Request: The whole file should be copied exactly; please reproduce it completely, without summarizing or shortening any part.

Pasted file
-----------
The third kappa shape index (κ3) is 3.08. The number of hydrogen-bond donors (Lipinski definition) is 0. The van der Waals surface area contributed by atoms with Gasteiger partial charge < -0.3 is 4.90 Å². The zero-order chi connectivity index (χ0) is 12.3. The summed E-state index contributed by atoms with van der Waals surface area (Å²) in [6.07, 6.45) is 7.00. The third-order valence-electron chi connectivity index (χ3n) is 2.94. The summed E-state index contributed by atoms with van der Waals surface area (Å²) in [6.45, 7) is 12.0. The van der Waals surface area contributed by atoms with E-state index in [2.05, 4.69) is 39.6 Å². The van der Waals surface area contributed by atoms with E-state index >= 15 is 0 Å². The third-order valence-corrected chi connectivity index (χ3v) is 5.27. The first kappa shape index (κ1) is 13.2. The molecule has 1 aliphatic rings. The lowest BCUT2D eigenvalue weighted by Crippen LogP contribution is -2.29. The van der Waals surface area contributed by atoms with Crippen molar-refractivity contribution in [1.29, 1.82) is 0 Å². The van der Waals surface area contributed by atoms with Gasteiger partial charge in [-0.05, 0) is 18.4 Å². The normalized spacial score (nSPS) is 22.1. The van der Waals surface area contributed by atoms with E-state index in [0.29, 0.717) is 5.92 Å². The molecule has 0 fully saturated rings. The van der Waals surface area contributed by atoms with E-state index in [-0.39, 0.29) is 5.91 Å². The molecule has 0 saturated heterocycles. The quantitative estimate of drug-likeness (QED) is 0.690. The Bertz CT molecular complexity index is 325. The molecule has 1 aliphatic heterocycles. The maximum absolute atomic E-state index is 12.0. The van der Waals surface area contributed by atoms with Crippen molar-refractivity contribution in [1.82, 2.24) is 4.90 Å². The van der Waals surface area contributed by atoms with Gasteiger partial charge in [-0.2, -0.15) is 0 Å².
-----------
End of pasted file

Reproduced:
The third kappa shape index (κ3) is 3.08. The number of hydrogen-bond donors (Lipinski definition) is 0. The van der Waals surface area contributed by atoms with Gasteiger partial charge < -0.3 is 4.90 Å². The zero-order chi connectivity index (χ0) is 12.3. The summed E-state index contributed by atoms with van der Waals surface area (Å²) in [6.07, 6.45) is 7.00. The third-order valence-electron chi connectivity index (χ3n) is 2.94. The summed E-state index contributed by atoms with van der Waals surface area (Å²) in [6.45, 7) is 12.0. The van der Waals surface area contributed by atoms with E-state index in [2.05, 4.69) is 39.6 Å². The van der Waals surface area contributed by atoms with E-state index >= 15 is 0 Å². The third-order valence-corrected chi connectivity index (χ3v) is 5.27. The first kappa shape index (κ1) is 13.2. The molecule has 1 aliphatic rings. The lowest BCUT2D eigenvalue weighted by Crippen LogP contribution is -2.29. The van der Waals surface area contributed by atoms with Crippen molar-refractivity contribution in [1.29, 1.82) is 0 Å². The van der Waals surface area contributed by atoms with Gasteiger partial charge in [-0.05, 0) is 18.4 Å². The normalized spacial score (nSPS) is 22.1. The van der Waals surface area contributed by atoms with E-state index in [0.29, 0.717) is 5.92 Å². The molecule has 0 fully saturated rings. The van der Waals surface area contributed by atoms with E-state index in [-0.39, 0.29) is 5.91 Å². The molecule has 0 saturated heterocycles. The quantitative estimate of drug-likeness (QED) is 0.690. The Bertz CT molecular complexity index is 325. The molecule has 1 aliphatic heterocycles. The maximum absolute atomic E-state index is 12.0. The van der Waals surface area contributed by atoms with Crippen molar-refractivity contribution in [1.82, 2.24) is 4.90 Å². The van der Waals surface area contributed by atoms with Gasteiger partial charge in [-0.2, -0.15) is 0 Å².